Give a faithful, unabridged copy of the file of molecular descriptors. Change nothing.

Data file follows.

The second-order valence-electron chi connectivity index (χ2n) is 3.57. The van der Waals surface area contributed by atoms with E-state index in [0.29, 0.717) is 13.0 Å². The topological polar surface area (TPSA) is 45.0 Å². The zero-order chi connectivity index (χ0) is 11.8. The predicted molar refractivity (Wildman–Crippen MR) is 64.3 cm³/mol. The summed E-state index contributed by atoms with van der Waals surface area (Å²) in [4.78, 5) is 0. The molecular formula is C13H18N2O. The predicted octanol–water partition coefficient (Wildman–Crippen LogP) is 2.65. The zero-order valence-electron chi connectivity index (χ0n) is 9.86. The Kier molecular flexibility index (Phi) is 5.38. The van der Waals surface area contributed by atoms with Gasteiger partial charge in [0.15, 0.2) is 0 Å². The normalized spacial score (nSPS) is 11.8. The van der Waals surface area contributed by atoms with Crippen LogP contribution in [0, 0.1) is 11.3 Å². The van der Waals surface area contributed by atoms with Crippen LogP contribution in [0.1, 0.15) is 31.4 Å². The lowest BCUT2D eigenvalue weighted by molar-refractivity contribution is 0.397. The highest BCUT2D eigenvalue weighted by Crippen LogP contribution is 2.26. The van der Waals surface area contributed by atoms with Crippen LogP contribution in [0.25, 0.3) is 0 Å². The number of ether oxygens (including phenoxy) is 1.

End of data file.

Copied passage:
The second-order valence-electron chi connectivity index (χ2n) is 3.57. The van der Waals surface area contributed by atoms with E-state index in [0.29, 0.717) is 13.0 Å². The topological polar surface area (TPSA) is 45.0 Å². The zero-order chi connectivity index (χ0) is 11.8. The predicted molar refractivity (Wildman–Crippen MR) is 64.3 cm³/mol. The summed E-state index contributed by atoms with van der Waals surface area (Å²) in [4.78, 5) is 0. The molecular formula is C13H18N2O. The predicted octanol–water partition coefficient (Wildman–Crippen LogP) is 2.65. The zero-order valence-electron chi connectivity index (χ0n) is 9.86. The Kier molecular flexibility index (Phi) is 5.38. The van der Waals surface area contributed by atoms with Gasteiger partial charge in [0.15, 0.2) is 0 Å². The normalized spacial score (nSPS) is 11.8. The van der Waals surface area contributed by atoms with Crippen LogP contribution in [0, 0.1) is 11.3 Å². The van der Waals surface area contributed by atoms with Crippen LogP contribution in [0.1, 0.15) is 31.4 Å². The lowest BCUT2D eigenvalue weighted by molar-refractivity contribution is 0.397. The highest BCUT2D eigenvalue weighted by Crippen LogP contribution is 2.26. The van der Waals surface area contributed by atoms with Crippen LogP contribution in [0.25, 0.3) is 0 Å². The number of ether oxygens (including phenoxy) is 1.